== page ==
Market Overview for Technology for Aging in Place

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Five technologies to help care for older adults – September, 2016

Behold more startup efforts to help with care.  You must admire this. The energy and entrepreneurial enthusiasm driving new entrants is astounding. And if at first, an idea does not take hold, note the founder of that one may appear in a new variant. You know that doctors can now bill for end-of-life conversations. And no surprise, a tool emerges that helps doctors with these conversations. One adds to the lengthy nationwide list of 'telephone reassurance' service providers. And there is even a directory. The offerings below are selected from recent press releases, startup finalists, and conversations. Note that the alphabetically-listed material is all drawn from the content provided by the companies:


Caregoals. "Caregoals gives you the confidence to have conversations that are relevant and meaningful to your patient’s life and care preferences. Measure, track and gain insight from patient data over time and predict future challenges that may face your patient. Caregoals provides you with the information to confidently initiate difficult conversations and give your patient a roadmap for successful outcomes." Learn more at Caregoals.


CareZapp. "More than just an app, this holistic platform enhances in-home caregiving, allowing patients to communicate with, not only their doctors, but their families and other similar patients to provide social support. It also has a resource listing of local service providers, and can alert a patients’ contacts when the system recognizes they may need assistance or reminders." Learn more at CareZapp.


Iamfine.  "As the leading telephone reassurance service provider in the industry, Iamfine sees this growth as validation of an elder care market need and an optimistic sign for the future of aging in place services. The Iamfine service provides an easy way for people who are living alone to check in every day, letting their loved ones know they are all right.  No technology is required other than a telephone.  Each day, the service makes a call to the person living alone.  By simply answering the phone and pressing "1", the loved one informs members of a customizable "care circle" that things are fine.  If no one answers, calls are repeated throughout the day, and care circle members are notified that someone may need to check on the loved one." Learn more at Iamfine.


Sen.se ThermoPeanut. Sen.se, an early pioneer of the Internet of Things industry, today announced the availability of ThermoPeanut™, an affordable, intuitive smart sensor that can monitor temperature in-and-around the home to provide alerts and trigger automated interventions in response to heat fluctuations. Already known for its Mother smart home platform, ThermoPeanut is the first product in a line of smart sensors called SensePeanut™ that are designed to drastically simplify various connected capabilities. Priced at just $29, each SensePeanut has its own set function, task or habit it can monitor allowing anyone with a smartphone or tablet to take advantage of the connected life revolution." Learn more at ThermoPeanut.


Vitalitix.  "Following a new phenomenon called 'crowd-caring,' the Vitalitix social-responsibility platform provides three-way communication between seniors, caregivers and community “social angels” as well as volunteers from existing networks. The idea is to reduce loneliness, improve safety and allow more freedom at home and out. The senior can access the app, now in beta, through any wearable device or smartphone." Learn more at Vitalitix.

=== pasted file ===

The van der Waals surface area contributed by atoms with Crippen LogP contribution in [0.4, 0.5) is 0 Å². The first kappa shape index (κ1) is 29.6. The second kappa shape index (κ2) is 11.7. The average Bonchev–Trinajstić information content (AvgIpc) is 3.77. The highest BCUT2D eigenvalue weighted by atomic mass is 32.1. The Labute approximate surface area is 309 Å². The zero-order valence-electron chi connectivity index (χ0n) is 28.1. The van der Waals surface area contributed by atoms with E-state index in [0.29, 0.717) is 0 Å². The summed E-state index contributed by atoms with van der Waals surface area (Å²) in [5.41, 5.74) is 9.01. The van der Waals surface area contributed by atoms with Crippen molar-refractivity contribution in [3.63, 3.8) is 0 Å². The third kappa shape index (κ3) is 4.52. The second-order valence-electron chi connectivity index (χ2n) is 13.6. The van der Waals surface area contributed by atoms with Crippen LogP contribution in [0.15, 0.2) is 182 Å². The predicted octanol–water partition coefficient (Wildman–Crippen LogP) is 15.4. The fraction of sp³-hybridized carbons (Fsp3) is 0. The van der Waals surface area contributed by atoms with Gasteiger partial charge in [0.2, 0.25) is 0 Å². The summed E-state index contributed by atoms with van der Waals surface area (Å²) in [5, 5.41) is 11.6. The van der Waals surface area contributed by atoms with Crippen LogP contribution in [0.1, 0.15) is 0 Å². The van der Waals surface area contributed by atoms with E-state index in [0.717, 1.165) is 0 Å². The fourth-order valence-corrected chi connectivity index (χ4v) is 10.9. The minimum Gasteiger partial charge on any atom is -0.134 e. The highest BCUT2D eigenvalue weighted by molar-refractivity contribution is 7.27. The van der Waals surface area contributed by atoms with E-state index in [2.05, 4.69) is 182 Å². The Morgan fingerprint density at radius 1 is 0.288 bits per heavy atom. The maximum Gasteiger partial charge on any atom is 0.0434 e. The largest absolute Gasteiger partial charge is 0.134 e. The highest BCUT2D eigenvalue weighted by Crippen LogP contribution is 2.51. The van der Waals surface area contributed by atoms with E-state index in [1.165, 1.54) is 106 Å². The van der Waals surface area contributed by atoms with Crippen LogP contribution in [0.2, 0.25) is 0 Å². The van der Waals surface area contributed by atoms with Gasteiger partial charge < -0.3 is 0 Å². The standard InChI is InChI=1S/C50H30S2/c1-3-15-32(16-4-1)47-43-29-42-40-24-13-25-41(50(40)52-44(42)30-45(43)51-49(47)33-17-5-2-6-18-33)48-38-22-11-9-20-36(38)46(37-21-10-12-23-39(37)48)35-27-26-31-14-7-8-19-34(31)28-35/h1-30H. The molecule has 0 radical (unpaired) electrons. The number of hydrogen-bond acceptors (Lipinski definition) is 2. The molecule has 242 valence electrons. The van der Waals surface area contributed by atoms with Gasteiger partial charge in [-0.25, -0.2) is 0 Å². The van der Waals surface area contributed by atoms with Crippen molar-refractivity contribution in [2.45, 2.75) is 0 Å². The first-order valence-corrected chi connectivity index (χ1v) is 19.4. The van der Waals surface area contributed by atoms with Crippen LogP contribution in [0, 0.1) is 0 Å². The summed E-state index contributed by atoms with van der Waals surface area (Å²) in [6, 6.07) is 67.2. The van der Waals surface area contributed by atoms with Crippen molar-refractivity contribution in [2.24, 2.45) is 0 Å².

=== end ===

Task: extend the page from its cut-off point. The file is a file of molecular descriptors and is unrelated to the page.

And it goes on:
Comments

This list of technologies is very enlightening, Laurie. Thanks for digging these out. 

I think the biggest obstacle for a lot of these start-ups is the early marketing. It's just so easy to get lost in the shuffle (so this article is even more helpful). 

In particular, I found the Iamfine idea really interesting.

 

Could I add my "Friendly Beds" to your list? An innovative bed mobility system that can be critical for people with bed mobility problems. Something an app can't address at all. On your list- like the IamFine idea the best.

Wow. Tech really is the way forward. I am impressed by the Iamfine tech. I believe its a very useful technology for senior care.

Thanks Laurie. Along the lines of the case that you consistently make, here is a great report from The National Academies of Science, Engineering and Medicine, calling for a national strategy to effectively engage and support family caregivers, including a recommendation that "The Secretaries of Health and Human Services, Labor, and Veterans Affairs should work with leaders in health care and long-term services and supports delivery, technology, and philanthropy to establish a public-private, multi-stakeholder innovation
fund for research and innovation to accelerate the pace of change in addressing the needs of caregiving families." The more people clamoring that this recommendation needs to be implemented, the more likely it is that people will start to see positive change! 
http://www.nationalacademies.org/hmd/Reports/2016/families-caring-for-an-aging-america.aspx

Speaking from experience, there is a HUGE gap between developing a useful, fully functioning prototype with operational test data on sight in healthcare facilities (assisted living and nursing homes in this case) 
...
and getting one of the already established 'big healthcare products' companies interested in turning it into a distributed product for the millions that can benefit from it. The 'not invented here' syndrome and giant-profit-goals of most venture capitalists usually kill great ideas and working prototypes dead at launch.